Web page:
Are you concerned about the health of an employee or colleague? Has their behavior changed recently? Do they not seem like their usual self?
You might have noticed some of the following signs of concern:
- Turning up late to work, often off sick or taking unexplained days off
- Finding it hard to make decisions, manage multiple tasks or meet deadlines
- Losing confidence and having negative thought patterns
- Having difficulty concentrating
- Avoiding colleagues and social gatherings
Although it may not be your role to diagnose a mental health problem or provide counseling, (that is what health professionals are for) if you are concerned about the mental health of a colleague/peer, there are ways you can help.
Start with a conversation
If you're concerned about someone, approach them and start a conversation. Try to understand their situation and encourage them to seek support.
Helping the person find further information and support services can also be extremely useful, as this may be overwhelming for someone with anxiety or depression.
Planning the conversation
When you’re preparing to approach someone, it can be helpful to:
- Find out what help is available within your workplace. Do you have access to an Employee Assistance Program (EAP) or counselling services?
- Consider who should be having the conversation. Are you the best person or would another colleague/ manager or someone from HR be more suitable?
- Think about the most appropriate time and place. Find somewhere private where you and the individual will feel comfortable.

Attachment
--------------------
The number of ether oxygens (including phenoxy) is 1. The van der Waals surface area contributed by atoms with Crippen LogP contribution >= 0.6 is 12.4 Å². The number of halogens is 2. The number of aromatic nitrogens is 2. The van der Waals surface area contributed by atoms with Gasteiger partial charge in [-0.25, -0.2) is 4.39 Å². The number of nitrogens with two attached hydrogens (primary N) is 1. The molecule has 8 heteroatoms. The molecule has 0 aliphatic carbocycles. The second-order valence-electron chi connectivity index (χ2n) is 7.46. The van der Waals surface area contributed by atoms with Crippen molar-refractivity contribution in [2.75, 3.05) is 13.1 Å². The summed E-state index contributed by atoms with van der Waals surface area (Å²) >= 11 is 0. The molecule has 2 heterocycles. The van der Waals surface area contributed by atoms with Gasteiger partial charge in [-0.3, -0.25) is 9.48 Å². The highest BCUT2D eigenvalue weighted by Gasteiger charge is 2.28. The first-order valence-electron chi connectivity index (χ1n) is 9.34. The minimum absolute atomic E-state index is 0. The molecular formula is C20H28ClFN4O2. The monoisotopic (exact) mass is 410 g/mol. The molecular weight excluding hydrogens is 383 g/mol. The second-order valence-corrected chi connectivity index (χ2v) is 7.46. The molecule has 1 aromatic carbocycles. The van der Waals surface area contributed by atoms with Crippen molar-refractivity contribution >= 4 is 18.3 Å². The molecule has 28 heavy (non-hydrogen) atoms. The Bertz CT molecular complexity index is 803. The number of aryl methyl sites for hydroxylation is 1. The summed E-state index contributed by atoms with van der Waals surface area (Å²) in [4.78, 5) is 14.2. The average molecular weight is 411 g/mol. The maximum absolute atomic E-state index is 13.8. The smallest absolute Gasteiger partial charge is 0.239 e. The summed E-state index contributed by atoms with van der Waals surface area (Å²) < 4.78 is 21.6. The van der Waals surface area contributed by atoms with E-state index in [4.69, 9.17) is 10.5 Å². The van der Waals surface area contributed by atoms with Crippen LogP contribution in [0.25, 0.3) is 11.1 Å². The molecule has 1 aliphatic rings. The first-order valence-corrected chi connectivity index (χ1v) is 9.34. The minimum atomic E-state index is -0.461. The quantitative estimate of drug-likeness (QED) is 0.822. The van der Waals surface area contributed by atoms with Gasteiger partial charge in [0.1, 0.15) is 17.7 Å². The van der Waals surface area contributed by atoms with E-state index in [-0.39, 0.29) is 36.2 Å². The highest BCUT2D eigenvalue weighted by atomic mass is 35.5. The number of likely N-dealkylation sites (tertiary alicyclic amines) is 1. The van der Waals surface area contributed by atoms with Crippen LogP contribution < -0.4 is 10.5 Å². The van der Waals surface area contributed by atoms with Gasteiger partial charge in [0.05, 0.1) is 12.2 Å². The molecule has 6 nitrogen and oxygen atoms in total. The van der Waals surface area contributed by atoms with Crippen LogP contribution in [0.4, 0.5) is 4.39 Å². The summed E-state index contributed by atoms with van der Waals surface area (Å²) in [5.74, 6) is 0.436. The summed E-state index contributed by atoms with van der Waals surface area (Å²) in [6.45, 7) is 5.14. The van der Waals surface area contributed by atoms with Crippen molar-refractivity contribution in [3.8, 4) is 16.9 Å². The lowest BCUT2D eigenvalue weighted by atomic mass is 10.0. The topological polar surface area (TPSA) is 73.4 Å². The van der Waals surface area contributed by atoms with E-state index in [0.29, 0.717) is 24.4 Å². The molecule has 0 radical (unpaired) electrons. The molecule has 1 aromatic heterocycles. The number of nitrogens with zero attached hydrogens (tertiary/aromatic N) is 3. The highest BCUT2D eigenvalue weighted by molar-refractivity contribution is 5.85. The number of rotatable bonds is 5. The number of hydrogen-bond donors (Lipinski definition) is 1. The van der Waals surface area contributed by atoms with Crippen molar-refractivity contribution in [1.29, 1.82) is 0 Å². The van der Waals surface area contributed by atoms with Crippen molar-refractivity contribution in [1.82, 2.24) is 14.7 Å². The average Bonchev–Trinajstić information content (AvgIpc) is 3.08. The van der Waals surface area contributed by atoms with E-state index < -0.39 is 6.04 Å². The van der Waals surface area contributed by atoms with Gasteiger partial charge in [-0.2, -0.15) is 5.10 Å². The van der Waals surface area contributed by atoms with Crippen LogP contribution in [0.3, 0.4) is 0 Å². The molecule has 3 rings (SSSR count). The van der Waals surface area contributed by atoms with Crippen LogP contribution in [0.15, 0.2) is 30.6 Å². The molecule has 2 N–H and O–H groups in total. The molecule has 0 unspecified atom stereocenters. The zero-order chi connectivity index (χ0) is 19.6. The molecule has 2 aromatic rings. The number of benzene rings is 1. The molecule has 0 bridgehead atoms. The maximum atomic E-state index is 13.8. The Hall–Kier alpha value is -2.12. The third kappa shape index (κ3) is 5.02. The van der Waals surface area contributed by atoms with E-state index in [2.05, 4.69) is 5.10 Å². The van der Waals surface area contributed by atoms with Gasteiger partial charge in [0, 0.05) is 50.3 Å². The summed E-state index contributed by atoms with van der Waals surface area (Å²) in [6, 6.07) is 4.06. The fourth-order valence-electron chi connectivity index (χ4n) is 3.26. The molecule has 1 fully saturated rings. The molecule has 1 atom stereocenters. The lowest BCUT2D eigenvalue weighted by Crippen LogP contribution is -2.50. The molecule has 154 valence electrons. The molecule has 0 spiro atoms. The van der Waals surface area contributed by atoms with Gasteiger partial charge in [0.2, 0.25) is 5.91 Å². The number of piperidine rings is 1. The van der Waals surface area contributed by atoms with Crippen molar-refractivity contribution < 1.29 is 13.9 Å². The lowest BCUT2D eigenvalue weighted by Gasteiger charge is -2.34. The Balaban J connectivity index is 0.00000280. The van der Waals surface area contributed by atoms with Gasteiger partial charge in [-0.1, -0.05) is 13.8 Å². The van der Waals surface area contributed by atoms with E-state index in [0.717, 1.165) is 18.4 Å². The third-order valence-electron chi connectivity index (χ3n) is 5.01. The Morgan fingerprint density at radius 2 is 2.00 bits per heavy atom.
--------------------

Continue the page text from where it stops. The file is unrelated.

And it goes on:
What to say?
You may feel uncomfortable, but don’t let that deter you.
Whether you’re a manager concerned about someone in your team or speaking to another colleague, the following tips will help you with the conversation. Don’t worry if you don’t quite know what to say. By being supportive, genuine, and a good listener, you’re helping to make a difference.
Even if things are a little awkward, the conversation will be easier when approached with respect and genuine concern. If the discussion is not immediately successful, your actions may still make a difference. If the person does not want to talk about it, respect their choice, but leave the door open. The person may choose to act at a later stage or continue the conversation with others. You can also learn from the experience.
"R U OK?" is an Australian-wide workplace mental health initiative whose mission is to encourage and equip everyone to regularly and meaningfully ask "are you okay?" A simple way to get the conversation started.
Start the conversation today. Help make a difference.
Resources and References
Heads UP (n.d). Having a conversation. Retrieved from https://www.headsup.org.au/supporting-others-in-the-workplace/having-a-conversation?utm_source=facebook&utm_medium=social&utm_term=supportsomeone&utm_content=concernedcolleague&utm_campaign=headsup
Visit the R U OK? at work for cool resources at https://ruok.org.au/inspire-conversations/ruok-at-work